MINA SALMAN PIER, Bahrain (Oct. 29, 2012) A Bahraini fisherman shake hands with a U.S. Navy Sailor aboard Afloat Forward Staging Base (Interim) USS Ponce (AFSB(I) 15) after being rescued from heavy weather. The seven fishermen were assisted aboard by Ponce’s crew, treated by the ship’s medical staff and returned to shore in Bahrain. Ponce, formerly designated as an amphibious transport dock (LPD) ship, was converted and reclassified to fulfill a longstanding U.S. Central Command request for an AFSB to be located in its area of responsibility. (U.S. Navy photo by Mass Communication Specialist Second Class Bryan Blair/Released)
NAVAL SUPPORT ACTIVITY, Bahrain — Seven Bahraini fishermen foundering in their boats amid a hailstorm were rescued by Afloat Forward Staging Base(Interim) USS Ponce (AFSB(I) 15) off the coast of Bahrain, Oct. 29.
At 6:37 a.m. local time, 30 nautical miles northeast of Bahrain, the crews of two small skiffs, waiving their arms in distress, were spotted by Ponce. The fishermen showed signs of cold and exhaustion and were quickly assisted aboard by Ponce’s crew. The fishermen are in good condition after receiving medical care, dry clothes and food.
“Every Sailor understands the dangers of going to sea, especially in bad weather,” said Capt. Jon Rodgers, commanding officer of Ponce. “Today, I could not be more proud of this crew of civilian mariners and military members working together, shoulder-to-shoulder in this rescue. This crew did exceptionally well as evidenced by the appreciation expressed by our new Bahraini shipmates.”
Ponce crewmembers woke up early to conduct a fresh water wash down when the storm rolled in.
“Everything happened so fast,” said Informaton Systems Technician 1st Class Charles Linton. “I was on security detail when we received word of the vessels needing assistance. The boats came close enough to the ship so that we could throw them a line and pull them alongside, and eventually we used the accommodation ladder to bring the fishermen aboard. They were all friendly and very appreciative, and no one was severely injured.”
One of the seven fishermen, Sayed Saleh, a Bahraini sales executive, went on the early morning fishing trip with a group of friends and family for leisure when the storm unexpectedly hit in the vicinity of their fishing vessels.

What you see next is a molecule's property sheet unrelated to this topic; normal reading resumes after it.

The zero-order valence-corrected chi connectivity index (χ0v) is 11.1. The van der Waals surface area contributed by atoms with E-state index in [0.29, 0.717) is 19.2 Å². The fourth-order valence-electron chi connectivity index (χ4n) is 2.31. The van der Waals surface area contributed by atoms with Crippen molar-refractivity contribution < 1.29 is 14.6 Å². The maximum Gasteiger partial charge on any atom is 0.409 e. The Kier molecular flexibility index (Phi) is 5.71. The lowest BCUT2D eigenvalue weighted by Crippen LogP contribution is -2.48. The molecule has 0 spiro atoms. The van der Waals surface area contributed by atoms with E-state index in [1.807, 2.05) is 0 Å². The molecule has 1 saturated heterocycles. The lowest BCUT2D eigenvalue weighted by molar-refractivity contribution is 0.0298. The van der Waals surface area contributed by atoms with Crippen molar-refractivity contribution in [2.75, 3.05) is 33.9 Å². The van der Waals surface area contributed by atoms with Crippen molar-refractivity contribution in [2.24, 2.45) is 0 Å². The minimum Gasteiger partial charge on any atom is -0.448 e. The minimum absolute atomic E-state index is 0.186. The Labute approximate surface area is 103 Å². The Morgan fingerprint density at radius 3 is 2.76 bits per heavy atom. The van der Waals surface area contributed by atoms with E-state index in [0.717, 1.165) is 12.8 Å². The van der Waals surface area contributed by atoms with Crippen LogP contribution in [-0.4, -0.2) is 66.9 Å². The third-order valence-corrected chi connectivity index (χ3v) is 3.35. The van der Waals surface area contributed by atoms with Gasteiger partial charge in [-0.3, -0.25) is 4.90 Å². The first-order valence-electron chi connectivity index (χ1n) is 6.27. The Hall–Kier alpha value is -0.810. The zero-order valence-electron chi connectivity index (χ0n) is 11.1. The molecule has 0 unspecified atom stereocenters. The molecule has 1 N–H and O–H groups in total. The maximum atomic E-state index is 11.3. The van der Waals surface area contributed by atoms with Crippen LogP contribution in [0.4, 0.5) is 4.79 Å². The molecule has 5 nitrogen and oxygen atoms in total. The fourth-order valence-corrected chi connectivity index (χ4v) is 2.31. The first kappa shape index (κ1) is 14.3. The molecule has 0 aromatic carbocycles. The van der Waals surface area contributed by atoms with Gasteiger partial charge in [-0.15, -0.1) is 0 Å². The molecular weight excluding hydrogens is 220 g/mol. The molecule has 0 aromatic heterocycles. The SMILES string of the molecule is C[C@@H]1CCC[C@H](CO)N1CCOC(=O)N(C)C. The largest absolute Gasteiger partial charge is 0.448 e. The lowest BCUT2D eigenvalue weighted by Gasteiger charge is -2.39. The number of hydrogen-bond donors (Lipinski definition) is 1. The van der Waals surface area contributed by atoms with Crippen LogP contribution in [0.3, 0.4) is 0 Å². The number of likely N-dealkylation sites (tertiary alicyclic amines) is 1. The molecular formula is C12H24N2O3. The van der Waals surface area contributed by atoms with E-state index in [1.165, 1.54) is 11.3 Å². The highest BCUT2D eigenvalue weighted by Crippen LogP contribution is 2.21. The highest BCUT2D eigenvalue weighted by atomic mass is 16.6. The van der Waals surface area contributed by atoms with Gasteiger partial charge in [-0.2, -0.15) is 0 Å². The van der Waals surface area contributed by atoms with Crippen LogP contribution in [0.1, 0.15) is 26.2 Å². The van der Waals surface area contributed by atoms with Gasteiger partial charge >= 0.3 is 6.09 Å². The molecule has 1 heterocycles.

“The wind became so strong, and then ice and rain started to come down hard,” said Saleh. “We saw the Navy ship and we knew we only had one choice, since the weather was so bad. All of us waved our hands, white cloths and started yelling for help, and did our best to get closer to the ship.”
Navy meteorologists stationed in Bahrain monitored thunderstorm conditions in the Gulf today, with 30 - 35 knot winds with hail measuring nearly 1 cm in size.
Although rending assistance to vessels in distress is not a new mission for the U.S. Navy, it was a very unique experience for civilian and military crewmembers on Ponce.
“I am glad we were there for the Bahraini fishermen,” said Allison Rogers, a deck hand aboard Ponce. “They were really getting beat up on those small boats and the wind was close to 50 knots. As soon as they came aboard we made sure they had food, water, warm clothes and blankets.”
“The crew took care of us and even our boats. I could not be more grateful.” said Saleh.
Ponce returned to port in Bahrain at 2:10 p.m. local time with the two fishing boats being towed. The seven fishermen and their fishing boats were transferred to the Royal Bahraini Coast Guard once Ponce moored in Bahrain.
“The U.S. Navy 5th Fleet contributes to security and stability in the Gulf on an enduring basis. When our presence puts us in a position to render aid to mariners in distress, it validates the importance of our 60 year partnership with the Kingdom of Bahrain,” said Vice Adm. John Miller, commander of U.S. Naval Forces Central Command (NAVCENT)/5th Fleet/Combined Maritime Forces.
Ponce is the U.S. Navy’s versatile mine countermeasures (MCM) platform that was recently employed in the International Mine Countermeasures Exercise (IMCMEX) 2012. Ponce is also capable of a full range of operations including humanitarian assistance.
Formerly designated as an amphibious transport dock (LPD), Ponce was recently converted and reclassified to fulfill a longstanding U.S. Central Command request for an AFSB to be forward deployed here.
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